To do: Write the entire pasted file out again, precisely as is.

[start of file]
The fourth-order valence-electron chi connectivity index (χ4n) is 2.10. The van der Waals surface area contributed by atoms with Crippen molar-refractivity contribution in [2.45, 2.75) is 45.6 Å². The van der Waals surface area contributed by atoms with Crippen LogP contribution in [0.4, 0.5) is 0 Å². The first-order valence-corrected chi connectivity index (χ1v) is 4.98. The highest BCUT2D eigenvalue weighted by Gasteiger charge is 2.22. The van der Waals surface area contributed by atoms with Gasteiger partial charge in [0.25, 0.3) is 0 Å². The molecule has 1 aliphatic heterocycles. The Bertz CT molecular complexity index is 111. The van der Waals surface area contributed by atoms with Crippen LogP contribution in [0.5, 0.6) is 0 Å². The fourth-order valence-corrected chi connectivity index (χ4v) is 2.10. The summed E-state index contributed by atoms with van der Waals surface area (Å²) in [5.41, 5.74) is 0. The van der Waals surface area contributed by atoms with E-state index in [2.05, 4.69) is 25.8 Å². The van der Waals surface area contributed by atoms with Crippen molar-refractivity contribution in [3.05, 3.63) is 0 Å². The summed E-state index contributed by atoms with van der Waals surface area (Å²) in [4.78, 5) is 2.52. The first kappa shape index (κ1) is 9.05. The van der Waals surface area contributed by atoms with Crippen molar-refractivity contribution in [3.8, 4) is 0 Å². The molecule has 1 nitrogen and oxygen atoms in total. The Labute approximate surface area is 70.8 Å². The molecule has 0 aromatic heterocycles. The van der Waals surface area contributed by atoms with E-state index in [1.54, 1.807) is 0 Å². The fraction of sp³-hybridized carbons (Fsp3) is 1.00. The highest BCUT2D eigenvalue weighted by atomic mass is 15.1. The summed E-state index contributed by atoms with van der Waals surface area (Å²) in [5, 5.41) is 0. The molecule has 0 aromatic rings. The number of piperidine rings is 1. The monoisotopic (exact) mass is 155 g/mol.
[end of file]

The fourth-order valence-electron chi connectivity index (χ4n) is 2.10. The van der Waals surface area contributed by atoms with Crippen molar-refractivity contribution in [2.45, 2.75) is 45.6 Å². The van der Waals surface area contributed by atoms with Crippen LogP contribution in [0.4, 0.5) is 0 Å². The first-order valence-corrected chi connectivity index (χ1v) is 4.98. The highest BCUT2D eigenvalue weighted by Gasteiger charge is 2.22. The van der Waals surface area contributed by atoms with Gasteiger partial charge in [0.25, 0.3) is 0 Å². The molecule has 1 aliphatic heterocycles. The Bertz CT molecular complexity index is 111. The van der Waals surface area contributed by atoms with Crippen LogP contribution in [0.5, 0.6) is 0 Å². The fourth-order valence-corrected chi connectivity index (χ4v) is 2.10. The summed E-state index contributed by atoms with van der Waals surface area (Å²) in [5.41, 5.74) is 0. The van der Waals surface area contributed by atoms with E-state index in [2.05, 4.69) is 25.8 Å². The van der Waals surface area contributed by atoms with Crippen molar-refractivity contribution in [3.05, 3.63) is 0 Å². The summed E-state index contributed by atoms with van der Waals surface area (Å²) in [4.78, 5) is 2.52. The first kappa shape index (κ1) is 9.05. The van der Waals surface area contributed by atoms with Crippen molar-refractivity contribution in [3.8, 4) is 0 Å². The molecule has 1 nitrogen and oxygen atoms in total. The Labute approximate surface area is 70.8 Å². The molecule has 0 aromatic heterocycles. The van der Waals surface area contributed by atoms with E-state index in [1.54, 1.807) is 0 Å². The fraction of sp³-hybridized carbons (Fsp3) is 1.00. The highest BCUT2D eigenvalue weighted by atomic mass is 15.1. The summed E-state index contributed by atoms with van der Waals surface area (Å²) in [5, 5.41) is 0. The molecule has 0 aromatic rings. The number of piperidine rings is 1. The monoisotopic (exact) mass is 155 g/mol.